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Will Atomera (NASDAQ:ATOM) Spend Its Cash Wisely?

Simply Wall St

Even when a business is losing money, it's possible for shareholders to make money if they buy a good business at the right price. For example, although software-as-a-service business Salesforce.com lost money for years while it grew recurring revenue, if you held shares since 2005, you'd have done very well indeed. But the harsh reality is that very many loss making companies burn through all their cash and go bankrupt.

So should Atomera (NASDAQ:ATOM) shareholders be worried about its cash burn? In this article, we define cash burn as its annual (negative) free cash flow, which is the amount of money a company spends each year to fund its growth. First, we'll determine its cash runway by comparing its cash burn with its cash reserves.

See our latest analysis for Atomera

When Might Atomera Run Out Of Money?

You can calculate a company's cash runway by dividing the amount of cash it has by the rate at which it is spending that cash. When Atomera last reported its balance sheet in June 2019, it had zero debt and cash worth US$19m. Importantly, its cash burn was US$11m over the trailing twelve months. So it had a cash runway of approximately 21 months from June 2019. That's not too bad, but it's fair to say the end of the cash runway is in sight, unless cash burn reduces drastically. Depicted below, you can see how its cash holdings have changed over time.

NasdaqCM:ATOM Historical Debt, October 22nd 2019

How Is Atomera's Cash Burn Changing Over Time?

In our view, Atomera doesn't yet produce significant amounts of operating revenue, since it reported just US$291k in the last twelve months. Therefore, for the purposes of this analysis we'll focus on how the cash burn is tracking. With the cash burn rate up 15% in the last year, it seems that the company is ratcheting up investment in the business over time. That's not necessarily a bad thing, but investors should be mindful of the fact that will shorten the cash runway. Clearly, however, the crucial factor is whether the company will grow its business going forward. So you might want to take a peek at how much the company is expected to grow in the next few years.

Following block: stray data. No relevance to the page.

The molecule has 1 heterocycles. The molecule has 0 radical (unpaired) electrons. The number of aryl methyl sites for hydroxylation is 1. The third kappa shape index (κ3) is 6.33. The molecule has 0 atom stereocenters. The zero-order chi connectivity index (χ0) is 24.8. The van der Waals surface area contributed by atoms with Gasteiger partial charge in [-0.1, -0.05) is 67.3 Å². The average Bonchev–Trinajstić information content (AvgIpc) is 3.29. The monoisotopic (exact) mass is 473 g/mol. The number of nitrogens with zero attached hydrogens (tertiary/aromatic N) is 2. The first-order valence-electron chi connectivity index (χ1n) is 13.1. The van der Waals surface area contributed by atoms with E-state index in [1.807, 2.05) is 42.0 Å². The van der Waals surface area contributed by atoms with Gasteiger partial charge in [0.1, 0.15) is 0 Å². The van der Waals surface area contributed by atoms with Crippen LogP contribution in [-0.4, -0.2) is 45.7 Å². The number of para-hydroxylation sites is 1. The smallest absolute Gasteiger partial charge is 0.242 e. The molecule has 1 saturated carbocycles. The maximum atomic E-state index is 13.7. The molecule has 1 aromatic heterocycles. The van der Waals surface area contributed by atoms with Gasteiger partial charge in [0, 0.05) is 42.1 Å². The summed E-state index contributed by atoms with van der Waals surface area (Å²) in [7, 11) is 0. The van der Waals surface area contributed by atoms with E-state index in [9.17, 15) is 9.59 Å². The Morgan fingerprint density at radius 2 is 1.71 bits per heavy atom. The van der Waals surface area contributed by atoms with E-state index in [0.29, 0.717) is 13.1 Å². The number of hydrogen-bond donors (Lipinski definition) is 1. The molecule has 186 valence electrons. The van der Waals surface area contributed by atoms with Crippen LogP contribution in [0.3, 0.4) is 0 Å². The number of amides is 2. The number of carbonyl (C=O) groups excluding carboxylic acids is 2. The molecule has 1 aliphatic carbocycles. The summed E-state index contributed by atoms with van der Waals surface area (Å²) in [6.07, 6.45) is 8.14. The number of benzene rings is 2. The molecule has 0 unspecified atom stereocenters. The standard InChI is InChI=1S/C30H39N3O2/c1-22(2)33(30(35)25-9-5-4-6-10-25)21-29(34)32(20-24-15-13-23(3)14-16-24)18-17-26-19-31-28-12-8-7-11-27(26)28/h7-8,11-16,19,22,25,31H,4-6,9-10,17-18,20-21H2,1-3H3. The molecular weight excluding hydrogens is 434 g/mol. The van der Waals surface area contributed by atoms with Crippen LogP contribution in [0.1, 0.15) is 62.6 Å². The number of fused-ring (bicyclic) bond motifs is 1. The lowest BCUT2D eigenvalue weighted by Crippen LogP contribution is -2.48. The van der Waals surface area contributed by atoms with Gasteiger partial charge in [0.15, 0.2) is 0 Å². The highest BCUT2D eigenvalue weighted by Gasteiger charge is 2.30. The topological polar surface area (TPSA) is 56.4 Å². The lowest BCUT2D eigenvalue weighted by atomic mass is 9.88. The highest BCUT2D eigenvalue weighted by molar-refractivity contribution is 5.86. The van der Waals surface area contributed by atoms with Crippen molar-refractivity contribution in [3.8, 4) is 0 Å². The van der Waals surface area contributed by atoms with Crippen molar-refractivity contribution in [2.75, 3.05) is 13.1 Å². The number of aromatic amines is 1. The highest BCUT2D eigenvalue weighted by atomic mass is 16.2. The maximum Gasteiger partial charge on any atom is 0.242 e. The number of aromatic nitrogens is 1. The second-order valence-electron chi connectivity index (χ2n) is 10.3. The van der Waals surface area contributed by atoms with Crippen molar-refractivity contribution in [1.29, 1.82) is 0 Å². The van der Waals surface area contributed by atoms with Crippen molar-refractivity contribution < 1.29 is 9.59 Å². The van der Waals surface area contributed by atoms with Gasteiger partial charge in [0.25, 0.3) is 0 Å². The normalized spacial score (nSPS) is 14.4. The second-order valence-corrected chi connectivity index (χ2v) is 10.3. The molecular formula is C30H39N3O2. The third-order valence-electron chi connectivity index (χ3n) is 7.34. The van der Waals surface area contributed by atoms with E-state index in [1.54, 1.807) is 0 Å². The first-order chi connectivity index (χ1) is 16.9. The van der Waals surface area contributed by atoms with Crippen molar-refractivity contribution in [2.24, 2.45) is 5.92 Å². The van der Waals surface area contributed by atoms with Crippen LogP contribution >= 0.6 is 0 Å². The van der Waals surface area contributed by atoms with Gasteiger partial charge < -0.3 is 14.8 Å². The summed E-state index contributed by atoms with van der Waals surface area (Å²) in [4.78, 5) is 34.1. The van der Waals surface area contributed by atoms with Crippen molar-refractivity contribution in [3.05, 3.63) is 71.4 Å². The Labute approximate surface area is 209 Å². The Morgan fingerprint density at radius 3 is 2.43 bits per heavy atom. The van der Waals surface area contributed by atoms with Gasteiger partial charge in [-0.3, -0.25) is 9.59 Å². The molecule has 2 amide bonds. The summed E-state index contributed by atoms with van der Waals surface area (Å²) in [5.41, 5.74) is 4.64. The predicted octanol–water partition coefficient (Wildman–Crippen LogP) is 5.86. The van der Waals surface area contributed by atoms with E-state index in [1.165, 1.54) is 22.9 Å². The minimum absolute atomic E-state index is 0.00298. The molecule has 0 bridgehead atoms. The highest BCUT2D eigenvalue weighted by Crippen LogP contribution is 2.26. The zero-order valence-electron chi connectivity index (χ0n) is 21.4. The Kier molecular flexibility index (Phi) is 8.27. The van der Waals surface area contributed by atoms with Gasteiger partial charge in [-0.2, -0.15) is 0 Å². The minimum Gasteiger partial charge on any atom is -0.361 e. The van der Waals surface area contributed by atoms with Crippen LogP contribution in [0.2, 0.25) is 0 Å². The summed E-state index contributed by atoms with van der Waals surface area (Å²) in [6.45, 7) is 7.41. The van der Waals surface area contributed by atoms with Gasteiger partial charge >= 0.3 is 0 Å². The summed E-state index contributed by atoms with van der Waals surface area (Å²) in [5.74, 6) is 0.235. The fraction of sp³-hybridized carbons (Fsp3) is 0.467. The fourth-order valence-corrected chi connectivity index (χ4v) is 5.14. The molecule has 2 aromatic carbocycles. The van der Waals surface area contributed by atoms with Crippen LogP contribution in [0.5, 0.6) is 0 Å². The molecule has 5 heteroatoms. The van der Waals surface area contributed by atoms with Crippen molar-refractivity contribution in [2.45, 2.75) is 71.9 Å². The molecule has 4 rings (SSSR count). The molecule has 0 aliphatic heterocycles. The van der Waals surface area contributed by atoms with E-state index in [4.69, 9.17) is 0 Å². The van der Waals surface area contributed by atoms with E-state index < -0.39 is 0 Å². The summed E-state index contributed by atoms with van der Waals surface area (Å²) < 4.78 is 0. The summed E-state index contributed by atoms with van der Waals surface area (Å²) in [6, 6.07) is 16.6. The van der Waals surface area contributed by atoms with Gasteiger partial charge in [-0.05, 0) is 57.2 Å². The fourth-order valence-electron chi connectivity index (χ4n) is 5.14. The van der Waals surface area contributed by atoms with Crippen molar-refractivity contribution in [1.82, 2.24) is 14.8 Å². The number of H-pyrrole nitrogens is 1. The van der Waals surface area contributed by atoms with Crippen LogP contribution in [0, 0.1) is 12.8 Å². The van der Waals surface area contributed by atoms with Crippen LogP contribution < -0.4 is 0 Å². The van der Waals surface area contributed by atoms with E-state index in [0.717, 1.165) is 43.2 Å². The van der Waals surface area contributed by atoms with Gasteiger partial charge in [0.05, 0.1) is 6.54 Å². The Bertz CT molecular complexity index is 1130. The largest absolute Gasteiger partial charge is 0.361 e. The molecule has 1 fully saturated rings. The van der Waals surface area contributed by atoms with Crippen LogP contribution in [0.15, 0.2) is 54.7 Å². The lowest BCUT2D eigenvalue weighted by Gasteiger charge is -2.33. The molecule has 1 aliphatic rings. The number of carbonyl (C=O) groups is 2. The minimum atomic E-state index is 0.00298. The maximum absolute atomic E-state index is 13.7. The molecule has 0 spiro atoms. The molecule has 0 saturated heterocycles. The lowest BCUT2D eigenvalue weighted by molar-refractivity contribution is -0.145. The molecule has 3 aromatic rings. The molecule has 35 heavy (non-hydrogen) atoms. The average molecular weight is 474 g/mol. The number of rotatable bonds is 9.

Can Atomera Raise More Cash Easily?

Given its cash burn trajectory, Atomera shareholders may wish to consider how easily it could raise more cash, despite its solid cash runway. Companies can raise capital through either debt or equity. One of the main advantages held by publicly listed companies is that they can sell shares to investors to raise cash to fund growth. By comparing a company's annual cash burn to its total market capitalisation, we can estimate roughly how many shares it would have to issue in order to run the company for another year (at the same burn rate).

Atomera has a market capitalisation of US$55m and burnt through US$11m last year, which is 20% of the company's market value. As a result, we'd venture that the company could raise more cash for growth without much trouble, albeit at the cost of some dilution.

Is Atomera's Cash Burn A Worry?

Even though its increasing cash burn makes us a little nervous, we are compelled to mention that we thought Atomera's cash runway was relatively promising. Even though we don't think it has a problem with its cash burn, the analysis we've done in this article does suggest that shareholders should give some careful thought to the potential cost of raising more money in the future. Notably, our data indicates that Atomera insiders have been trading the shares. You can discover if they are buyers or sellers by clicking on this link.

Of course, you might find a fantastic investment by looking elsewhere. So take a peek at this free list of interesting companies, and this list of stocks growth stocks (according to analyst forecasts)

We aim to bring you long-term focused research analysis driven by fundamental data. Note that our analysis may not factor in the latest price-sensitive company announcements or qualitative material.

If you spot an error that warrants correction, please contact the editor at editorial-team@simplywallst.com. This article by Simply Wall St is general in nature. It does not constitute a recommendation to buy or sell any stock, and does not take account of your objectives, or your financial situation. Simply Wall St has no position in the stocks mentioned. Thank you for reading.